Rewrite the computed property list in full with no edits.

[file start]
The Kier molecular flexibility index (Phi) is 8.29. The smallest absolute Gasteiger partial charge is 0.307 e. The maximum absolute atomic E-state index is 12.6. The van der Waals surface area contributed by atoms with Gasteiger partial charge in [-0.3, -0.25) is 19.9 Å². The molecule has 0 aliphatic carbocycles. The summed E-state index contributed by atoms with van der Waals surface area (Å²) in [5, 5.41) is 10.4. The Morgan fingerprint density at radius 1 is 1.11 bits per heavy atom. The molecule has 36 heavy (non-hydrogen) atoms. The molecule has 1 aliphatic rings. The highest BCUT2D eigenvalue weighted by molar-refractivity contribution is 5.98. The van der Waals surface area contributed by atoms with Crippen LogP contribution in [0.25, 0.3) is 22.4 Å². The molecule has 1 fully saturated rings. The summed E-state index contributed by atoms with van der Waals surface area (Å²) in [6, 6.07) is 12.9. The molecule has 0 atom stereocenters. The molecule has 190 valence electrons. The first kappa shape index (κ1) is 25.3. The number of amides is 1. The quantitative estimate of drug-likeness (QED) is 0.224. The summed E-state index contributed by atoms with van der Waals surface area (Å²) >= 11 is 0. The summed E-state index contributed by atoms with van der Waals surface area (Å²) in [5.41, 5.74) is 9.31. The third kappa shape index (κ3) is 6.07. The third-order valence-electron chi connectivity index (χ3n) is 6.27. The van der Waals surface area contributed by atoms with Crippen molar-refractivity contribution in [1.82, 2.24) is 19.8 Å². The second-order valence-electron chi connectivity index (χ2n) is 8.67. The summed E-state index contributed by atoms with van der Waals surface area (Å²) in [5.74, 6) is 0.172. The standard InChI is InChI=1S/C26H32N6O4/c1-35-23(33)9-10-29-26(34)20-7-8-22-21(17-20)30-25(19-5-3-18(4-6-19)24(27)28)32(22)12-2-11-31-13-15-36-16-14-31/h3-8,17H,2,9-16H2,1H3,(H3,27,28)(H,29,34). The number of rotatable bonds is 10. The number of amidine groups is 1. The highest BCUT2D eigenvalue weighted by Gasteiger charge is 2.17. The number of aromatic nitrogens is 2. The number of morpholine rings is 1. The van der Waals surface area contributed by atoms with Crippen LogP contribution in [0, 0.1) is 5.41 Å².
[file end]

The Kier molecular flexibility index (Phi) is 8.29. The smallest absolute Gasteiger partial charge is 0.307 e. The maximum absolute atomic E-state index is 12.6. The van der Waals surface area contributed by atoms with Gasteiger partial charge in [-0.3, -0.25) is 19.9 Å². The molecule has 0 aliphatic carbocycles. The summed E-state index contributed by atoms with van der Waals surface area (Å²) in [5, 5.41) is 10.4. The Morgan fingerprint density at radius 1 is 1.11 bits per heavy atom. The molecule has 36 heavy (non-hydrogen) atoms. The molecule has 1 aliphatic rings. The highest BCUT2D eigenvalue weighted by molar-refractivity contribution is 5.98. The van der Waals surface area contributed by atoms with Crippen LogP contribution in [0.25, 0.3) is 22.4 Å². The molecule has 1 fully saturated rings. The summed E-state index contributed by atoms with van der Waals surface area (Å²) in [6, 6.07) is 12.9. The molecule has 0 atom stereocenters. The molecule has 190 valence electrons. The first kappa shape index (κ1) is 25.3. The number of amides is 1. The quantitative estimate of drug-likeness (QED) is 0.224. The summed E-state index contributed by atoms with van der Waals surface area (Å²) >= 11 is 0. The summed E-state index contributed by atoms with van der Waals surface area (Å²) in [5.41, 5.74) is 9.31. The third kappa shape index (κ3) is 6.07. The third-order valence-electron chi connectivity index (χ3n) is 6.27. The van der Waals surface area contributed by atoms with Crippen molar-refractivity contribution in [1.82, 2.24) is 19.8 Å². The second-order valence-electron chi connectivity index (χ2n) is 8.67. The summed E-state index contributed by atoms with van der Waals surface area (Å²) in [5.74, 6) is 0.172. The standard InChI is InChI=1S/C26H32N6O4/c1-35-23(33)9-10-29-26(34)20-7-8-22-21(17-20)30-25(19-5-3-18(4-6-19)24(27)28)32(22)12-2-11-31-13-15-36-16-14-31/h3-8,17H,2,9-16H2,1H3,(H3,27,28)(H,29,34). The number of rotatable bonds is 10. The number of amidine groups is 1. The highest BCUT2D eigenvalue weighted by Gasteiger charge is 2.17. The number of aromatic nitrogens is 2. The number of morpholine rings is 1. The van der Waals surface area contributed by atoms with Crippen LogP contribution in [0, 0.1) is 5.41 Å².